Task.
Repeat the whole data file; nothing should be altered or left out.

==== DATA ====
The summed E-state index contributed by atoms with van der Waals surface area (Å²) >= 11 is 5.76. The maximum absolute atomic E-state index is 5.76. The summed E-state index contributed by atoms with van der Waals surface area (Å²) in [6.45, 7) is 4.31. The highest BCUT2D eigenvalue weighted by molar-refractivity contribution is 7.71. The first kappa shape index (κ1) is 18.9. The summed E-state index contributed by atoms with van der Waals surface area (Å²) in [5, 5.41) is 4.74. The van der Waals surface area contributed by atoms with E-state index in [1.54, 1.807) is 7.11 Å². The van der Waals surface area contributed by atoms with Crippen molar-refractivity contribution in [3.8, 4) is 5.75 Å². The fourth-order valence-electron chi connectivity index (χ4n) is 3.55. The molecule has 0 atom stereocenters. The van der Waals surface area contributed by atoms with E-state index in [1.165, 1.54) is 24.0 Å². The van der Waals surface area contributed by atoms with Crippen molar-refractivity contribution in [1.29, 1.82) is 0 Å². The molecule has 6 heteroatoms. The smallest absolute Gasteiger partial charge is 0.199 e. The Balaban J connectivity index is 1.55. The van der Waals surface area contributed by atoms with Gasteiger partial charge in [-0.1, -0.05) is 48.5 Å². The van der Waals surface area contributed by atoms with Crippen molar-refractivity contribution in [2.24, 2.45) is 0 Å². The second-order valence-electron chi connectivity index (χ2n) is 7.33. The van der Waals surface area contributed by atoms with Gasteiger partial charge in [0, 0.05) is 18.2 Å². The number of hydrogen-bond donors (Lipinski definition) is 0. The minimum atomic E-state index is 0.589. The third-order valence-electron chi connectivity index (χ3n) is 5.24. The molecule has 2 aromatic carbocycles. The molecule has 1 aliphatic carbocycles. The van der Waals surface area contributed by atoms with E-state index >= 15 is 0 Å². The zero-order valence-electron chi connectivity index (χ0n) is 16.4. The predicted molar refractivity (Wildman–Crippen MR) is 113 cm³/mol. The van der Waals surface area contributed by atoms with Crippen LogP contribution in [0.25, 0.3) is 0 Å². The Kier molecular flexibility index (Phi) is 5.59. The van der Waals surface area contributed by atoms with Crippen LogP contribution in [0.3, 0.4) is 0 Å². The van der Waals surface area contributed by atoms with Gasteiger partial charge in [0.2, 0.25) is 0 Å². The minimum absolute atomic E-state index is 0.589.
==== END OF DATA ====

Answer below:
The summed E-state index contributed by atoms with van der Waals surface area (Å²) >= 11 is 5.76. The maximum absolute atomic E-state index is 5.76. The summed E-state index contributed by atoms with van der Waals surface area (Å²) in [6.45, 7) is 4.31. The highest BCUT2D eigenvalue weighted by molar-refractivity contribution is 7.71. The first kappa shape index (κ1) is 18.9. The summed E-state index contributed by atoms with van der Waals surface area (Å²) in [5, 5.41) is 4.74. The van der Waals surface area contributed by atoms with E-state index in [1.54, 1.807) is 7.11 Å². The van der Waals surface area contributed by atoms with Crippen molar-refractivity contribution in [3.8, 4) is 5.75 Å². The fourth-order valence-electron chi connectivity index (χ4n) is 3.55. The molecule has 0 atom stereocenters. The van der Waals surface area contributed by atoms with E-state index in [1.165, 1.54) is 24.0 Å². The van der Waals surface area contributed by atoms with Crippen molar-refractivity contribution in [1.29, 1.82) is 0 Å². The molecule has 6 heteroatoms. The smallest absolute Gasteiger partial charge is 0.199 e. The Balaban J connectivity index is 1.55. The van der Waals surface area contributed by atoms with Gasteiger partial charge in [-0.1, -0.05) is 48.5 Å². The van der Waals surface area contributed by atoms with Crippen molar-refractivity contribution in [2.24, 2.45) is 0 Å². The second-order valence-electron chi connectivity index (χ2n) is 7.33. The van der Waals surface area contributed by atoms with Gasteiger partial charge in [0, 0.05) is 18.2 Å². The number of hydrogen-bond donors (Lipinski definition) is 0. The minimum atomic E-state index is 0.589. The third-order valence-electron chi connectivity index (χ3n) is 5.24. The molecule has 2 aromatic carbocycles. The molecule has 1 aliphatic carbocycles. The van der Waals surface area contributed by atoms with E-state index >= 15 is 0 Å². The zero-order valence-electron chi connectivity index (χ0n) is 16.4. The predicted molar refractivity (Wildman–Crippen MR) is 113 cm³/mol. The van der Waals surface area contributed by atoms with Crippen LogP contribution in [0.25, 0.3) is 0 Å². The Kier molecular flexibility index (Phi) is 5.59. The van der Waals surface area contributed by atoms with Crippen LogP contribution in [0.3, 0.4) is 0 Å². The van der Waals surface area contributed by atoms with Gasteiger partial charge in [0.2, 0.25) is 0 Å². The minimum absolute atomic E-state index is 0.589.